MODES OF HORMONE DELIVERY I: • ENDOCRINE: • Most common (classical) mode, hormones delivered to target cells by blood. • PARACRINE: • Hormone released diffuses to its target cells through immediate extracellular space. • Blood is not directly involved in the delivery.
MODES OF HORMONE DELIVERY II: • NEUROENDOCRINE: • Hormone is produced and released by a neuron, delivered to target cells by blood. • AUTOCRINE: • Hormone released feeds-back on the cell of origin, again without entering blood circulation.
HORMONE-TARGET CELL SPECIFICITY • Only target cells, or cells that have specific receptors, will respond to the hormone’s presence. • The strength of this response will depend on: • Blood levels of the hormone • The relative numbers of receptors for that hormone on or in the target cells • The affinity (or strength of interactions) of the hormone and the receptor.
HALF-LIFE, ONSET, and DURATION of HORMONE ACTIVITY • The affinity of hormones to their specific receptors is typically very high • The actual concentration of a circulating hormone in blood at any time reflects: • Its rate of release. • The speed of its inactivation and removal from the body.
The half-life is the time required for the hormone to loose half of its original effectiveness (or drop to half of its original concentration. • The time required for hormone effects to take place varies greatly, from almost immediate responses to hours or even days. • In addition, some hormones are produced in an inactive form and must be activated in the target cells before exerting cellular responses. • In terms of the duration of hormone action, it ranges from about 20 minutes to several hours, depending on the hormone.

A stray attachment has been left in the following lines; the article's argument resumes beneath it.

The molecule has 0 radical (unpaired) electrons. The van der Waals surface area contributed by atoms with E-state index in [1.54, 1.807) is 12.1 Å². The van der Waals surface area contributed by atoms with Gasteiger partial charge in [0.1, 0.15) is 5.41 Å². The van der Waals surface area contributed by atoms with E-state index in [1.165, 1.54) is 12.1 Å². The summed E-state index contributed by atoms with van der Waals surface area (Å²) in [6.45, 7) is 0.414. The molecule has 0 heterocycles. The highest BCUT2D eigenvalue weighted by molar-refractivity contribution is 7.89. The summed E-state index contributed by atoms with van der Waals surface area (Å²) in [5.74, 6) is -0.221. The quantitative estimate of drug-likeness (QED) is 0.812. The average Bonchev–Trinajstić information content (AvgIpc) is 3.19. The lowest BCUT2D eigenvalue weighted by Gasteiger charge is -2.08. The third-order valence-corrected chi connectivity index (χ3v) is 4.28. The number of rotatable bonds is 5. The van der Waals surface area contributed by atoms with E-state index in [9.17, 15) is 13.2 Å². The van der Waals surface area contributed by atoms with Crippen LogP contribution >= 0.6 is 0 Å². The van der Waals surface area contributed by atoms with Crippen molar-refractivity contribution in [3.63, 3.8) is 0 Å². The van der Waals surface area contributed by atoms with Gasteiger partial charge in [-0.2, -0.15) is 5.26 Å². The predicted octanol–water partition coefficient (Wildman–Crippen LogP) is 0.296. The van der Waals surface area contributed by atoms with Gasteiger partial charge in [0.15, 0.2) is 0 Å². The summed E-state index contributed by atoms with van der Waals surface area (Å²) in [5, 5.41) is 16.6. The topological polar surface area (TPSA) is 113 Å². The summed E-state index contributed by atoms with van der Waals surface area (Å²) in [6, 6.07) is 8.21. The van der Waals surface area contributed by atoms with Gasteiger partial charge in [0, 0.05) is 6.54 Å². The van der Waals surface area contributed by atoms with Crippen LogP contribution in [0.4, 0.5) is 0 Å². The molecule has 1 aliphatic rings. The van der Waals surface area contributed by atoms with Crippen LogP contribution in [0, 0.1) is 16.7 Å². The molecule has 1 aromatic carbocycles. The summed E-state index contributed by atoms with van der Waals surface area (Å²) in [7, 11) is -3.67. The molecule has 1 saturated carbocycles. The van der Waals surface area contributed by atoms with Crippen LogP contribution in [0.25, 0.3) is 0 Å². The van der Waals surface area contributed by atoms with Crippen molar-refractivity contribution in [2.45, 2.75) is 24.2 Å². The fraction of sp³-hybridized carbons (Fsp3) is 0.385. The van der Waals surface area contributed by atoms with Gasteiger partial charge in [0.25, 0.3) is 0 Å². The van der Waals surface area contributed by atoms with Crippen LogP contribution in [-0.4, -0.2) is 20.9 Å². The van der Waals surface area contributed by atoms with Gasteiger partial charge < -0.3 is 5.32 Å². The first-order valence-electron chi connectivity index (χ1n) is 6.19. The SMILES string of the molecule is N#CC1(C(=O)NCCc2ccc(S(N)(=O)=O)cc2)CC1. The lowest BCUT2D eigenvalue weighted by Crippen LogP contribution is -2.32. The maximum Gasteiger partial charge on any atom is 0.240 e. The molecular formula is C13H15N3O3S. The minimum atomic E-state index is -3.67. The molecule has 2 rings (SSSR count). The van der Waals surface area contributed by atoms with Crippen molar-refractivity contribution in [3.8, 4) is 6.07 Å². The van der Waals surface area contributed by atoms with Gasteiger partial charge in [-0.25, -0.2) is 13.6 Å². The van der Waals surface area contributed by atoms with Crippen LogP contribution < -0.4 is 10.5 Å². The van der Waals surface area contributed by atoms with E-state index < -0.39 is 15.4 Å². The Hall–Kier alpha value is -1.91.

CONTROL OF HORMONE RELEASE: • The synthesis and secretion of most hormones are usually regulated by negative feedback systems. • As hormone levels rise, they stimulate target organ responses. These in turn, inhibit further hormone release. • The stimuli that induce endocrine glands to synthesize and release hormones belong to one of the following major types: • Humoral • Neural • Hormonal
CHEMISTRY OF HORMONES • Peptide hormones: largest, most complex, and most common hormones. Examples include insulin and prolactin • Steroid hormones: lipid soluble molecules synthesized from cholesterol. Examples include gonadal steroids (e.g testosterone and estrogen) and adrenocortical steroids (e.g. cortisol and aldosterone). • Amines: small molecules derived from individual amino acids. Include catecholamines (e.g. epinephrine produced by the adrenal medulla), and thyroid hormones. • Eicosanoids: small molecules synthesized from fatty acid substrates (e.g. arachidonic acid) located within cell membranes
The “Master Gland” • The pituitary has been called the “Master” gland in the body. • This is because most of the pituitary hormones control other endocrine glands
Hormones of the anterior pituitary • There are 6 main hormones which are secreted by the adenohypophysis: • 1) Growth hormone (also known as somatotropin). • 2) Thyroid-stimulating hormone (also known as thyrotropin). • 3) Adrenocorticotropic hormone (also known as corticotropin). • 4) Prolactin. • 5) Follicle-stimulating hormone. • 6) Luteinizing hormone.